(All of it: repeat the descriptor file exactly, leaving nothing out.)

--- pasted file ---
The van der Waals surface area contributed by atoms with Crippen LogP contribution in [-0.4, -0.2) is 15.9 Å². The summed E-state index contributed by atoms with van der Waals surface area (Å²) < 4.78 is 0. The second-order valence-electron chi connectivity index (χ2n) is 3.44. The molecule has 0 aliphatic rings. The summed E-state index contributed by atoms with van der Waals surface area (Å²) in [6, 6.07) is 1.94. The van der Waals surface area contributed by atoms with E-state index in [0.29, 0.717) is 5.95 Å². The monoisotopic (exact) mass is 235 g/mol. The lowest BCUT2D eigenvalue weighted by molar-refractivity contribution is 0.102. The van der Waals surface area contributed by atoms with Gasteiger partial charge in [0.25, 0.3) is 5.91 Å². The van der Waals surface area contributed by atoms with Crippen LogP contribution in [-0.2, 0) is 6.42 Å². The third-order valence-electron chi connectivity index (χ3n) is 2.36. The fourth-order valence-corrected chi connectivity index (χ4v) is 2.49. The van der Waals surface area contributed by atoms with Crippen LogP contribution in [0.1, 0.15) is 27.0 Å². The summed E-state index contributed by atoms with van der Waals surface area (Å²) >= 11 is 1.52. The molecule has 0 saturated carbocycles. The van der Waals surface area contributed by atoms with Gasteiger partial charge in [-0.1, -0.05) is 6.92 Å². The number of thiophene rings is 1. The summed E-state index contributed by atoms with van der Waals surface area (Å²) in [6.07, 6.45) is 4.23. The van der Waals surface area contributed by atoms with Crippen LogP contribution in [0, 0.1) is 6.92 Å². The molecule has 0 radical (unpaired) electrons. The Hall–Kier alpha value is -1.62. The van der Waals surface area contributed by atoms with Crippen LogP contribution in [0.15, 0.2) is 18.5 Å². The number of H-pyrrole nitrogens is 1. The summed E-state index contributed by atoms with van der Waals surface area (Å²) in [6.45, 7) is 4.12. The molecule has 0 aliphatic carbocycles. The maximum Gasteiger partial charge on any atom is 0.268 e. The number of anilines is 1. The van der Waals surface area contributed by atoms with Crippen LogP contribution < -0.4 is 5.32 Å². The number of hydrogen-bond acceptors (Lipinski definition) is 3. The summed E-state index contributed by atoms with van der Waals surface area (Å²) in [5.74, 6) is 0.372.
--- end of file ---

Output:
The van der Waals surface area contributed by atoms with Crippen LogP contribution in [-0.4, -0.2) is 15.9 Å². The summed E-state index contributed by atoms with van der Waals surface area (Å²) < 4.78 is 0. The second-order valence-electron chi connectivity index (χ2n) is 3.44. The molecule has 0 aliphatic rings. The summed E-state index contributed by atoms with van der Waals surface area (Å²) in [6, 6.07) is 1.94. The van der Waals surface area contributed by atoms with E-state index in [0.29, 0.717) is 5.95 Å². The monoisotopic (exact) mass is 235 g/mol. The lowest BCUT2D eigenvalue weighted by molar-refractivity contribution is 0.102. The van der Waals surface area contributed by atoms with Gasteiger partial charge in [0.25, 0.3) is 5.91 Å². The van der Waals surface area contributed by atoms with Crippen LogP contribution in [-0.2, 0) is 6.42 Å². The third-order valence-electron chi connectivity index (χ3n) is 2.36. The fourth-order valence-corrected chi connectivity index (χ4v) is 2.49. The van der Waals surface area contributed by atoms with Crippen LogP contribution in [0.1, 0.15) is 27.0 Å². The summed E-state index contributed by atoms with van der Waals surface area (Å²) >= 11 is 1.52. The molecule has 0 saturated carbocycles. The van der Waals surface area contributed by atoms with Gasteiger partial charge in [-0.1, -0.05) is 6.92 Å². The number of thiophene rings is 1. The summed E-state index contributed by atoms with van der Waals surface area (Å²) in [6.07, 6.45) is 4.23. The van der Waals surface area contributed by atoms with Crippen LogP contribution in [0, 0.1) is 6.92 Å². The molecule has 0 radical (unpaired) electrons. The Hall–Kier alpha value is -1.62. The van der Waals surface area contributed by atoms with Crippen LogP contribution in [0.15, 0.2) is 18.5 Å². The number of H-pyrrole nitrogens is 1. The summed E-state index contributed by atoms with van der Waals surface area (Å²) in [6.45, 7) is 4.12. The molecule has 0 aliphatic carbocycles. The maximum Gasteiger partial charge on any atom is 0.268 e. The number of anilines is 1. The van der Waals surface area contributed by atoms with Crippen LogP contribution < -0.4 is 5.32 Å². The number of hydrogen-bond acceptors (Lipinski definition) is 3. The summed E-state index contributed by atoms with van der Waals surface area (Å²) in [5.74, 6) is 0.372.